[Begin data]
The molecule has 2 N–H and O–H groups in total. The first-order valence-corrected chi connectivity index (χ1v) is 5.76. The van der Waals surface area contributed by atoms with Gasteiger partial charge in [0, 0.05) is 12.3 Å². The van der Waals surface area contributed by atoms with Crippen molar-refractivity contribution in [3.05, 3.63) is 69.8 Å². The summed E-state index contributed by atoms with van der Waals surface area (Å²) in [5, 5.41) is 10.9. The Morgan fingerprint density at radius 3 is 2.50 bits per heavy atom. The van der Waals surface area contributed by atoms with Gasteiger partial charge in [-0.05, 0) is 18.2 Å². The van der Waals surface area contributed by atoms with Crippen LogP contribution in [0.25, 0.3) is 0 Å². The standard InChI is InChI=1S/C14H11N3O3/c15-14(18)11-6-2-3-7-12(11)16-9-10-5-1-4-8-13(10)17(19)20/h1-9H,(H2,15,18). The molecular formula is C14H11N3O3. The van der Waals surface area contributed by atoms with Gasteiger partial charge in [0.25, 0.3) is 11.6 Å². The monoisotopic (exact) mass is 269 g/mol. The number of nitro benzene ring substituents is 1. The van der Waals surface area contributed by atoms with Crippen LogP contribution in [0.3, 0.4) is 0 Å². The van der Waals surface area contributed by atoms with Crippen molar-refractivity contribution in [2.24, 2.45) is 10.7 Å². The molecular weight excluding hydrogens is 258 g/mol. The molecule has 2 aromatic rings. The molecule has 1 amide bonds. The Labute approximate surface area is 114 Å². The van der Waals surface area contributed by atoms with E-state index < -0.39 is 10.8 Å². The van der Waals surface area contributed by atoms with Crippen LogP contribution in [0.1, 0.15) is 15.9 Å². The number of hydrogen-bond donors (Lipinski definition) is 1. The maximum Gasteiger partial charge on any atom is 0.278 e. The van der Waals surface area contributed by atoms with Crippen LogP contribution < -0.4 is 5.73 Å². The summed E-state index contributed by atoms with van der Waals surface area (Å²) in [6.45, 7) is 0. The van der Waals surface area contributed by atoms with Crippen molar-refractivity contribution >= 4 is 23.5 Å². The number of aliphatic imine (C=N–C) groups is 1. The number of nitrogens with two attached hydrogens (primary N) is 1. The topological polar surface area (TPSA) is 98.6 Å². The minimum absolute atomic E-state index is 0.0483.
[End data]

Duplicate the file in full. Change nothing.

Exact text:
The molecule has 2 N–H and O–H groups in total. The first-order valence-corrected chi connectivity index (χ1v) is 5.76. The van der Waals surface area contributed by atoms with Gasteiger partial charge in [0, 0.05) is 12.3 Å². The van der Waals surface area contributed by atoms with Crippen molar-refractivity contribution in [3.05, 3.63) is 69.8 Å². The summed E-state index contributed by atoms with van der Waals surface area (Å²) in [5, 5.41) is 10.9. The Morgan fingerprint density at radius 3 is 2.50 bits per heavy atom. The van der Waals surface area contributed by atoms with Gasteiger partial charge in [-0.05, 0) is 18.2 Å². The van der Waals surface area contributed by atoms with Crippen LogP contribution in [0.25, 0.3) is 0 Å². The standard InChI is InChI=1S/C14H11N3O3/c15-14(18)11-6-2-3-7-12(11)16-9-10-5-1-4-8-13(10)17(19)20/h1-9H,(H2,15,18). The molecular formula is C14H11N3O3. The van der Waals surface area contributed by atoms with Gasteiger partial charge in [0.25, 0.3) is 11.6 Å². The monoisotopic (exact) mass is 269 g/mol. The number of nitro benzene ring substituents is 1. The van der Waals surface area contributed by atoms with Crippen LogP contribution in [0.3, 0.4) is 0 Å². The van der Waals surface area contributed by atoms with Crippen molar-refractivity contribution in [2.24, 2.45) is 10.7 Å². The molecular weight excluding hydrogens is 258 g/mol. The molecule has 2 aromatic rings. The molecule has 1 amide bonds. The Labute approximate surface area is 114 Å². The van der Waals surface area contributed by atoms with E-state index < -0.39 is 10.8 Å². The van der Waals surface area contributed by atoms with Crippen LogP contribution in [0.1, 0.15) is 15.9 Å². The number of hydrogen-bond donors (Lipinski definition) is 1. The maximum Gasteiger partial charge on any atom is 0.278 e. The van der Waals surface area contributed by atoms with Crippen LogP contribution < -0.4 is 5.73 Å². The summed E-state index contributed by atoms with van der Waals surface area (Å²) in [6.45, 7) is 0. The van der Waals surface area contributed by atoms with Crippen molar-refractivity contribution >= 4 is 23.5 Å². The number of aliphatic imine (C=N–C) groups is 1. The number of nitrogens with two attached hydrogens (primary N) is 1. The topological polar surface area (TPSA) is 98.6 Å². The minimum absolute atomic E-state index is 0.0483.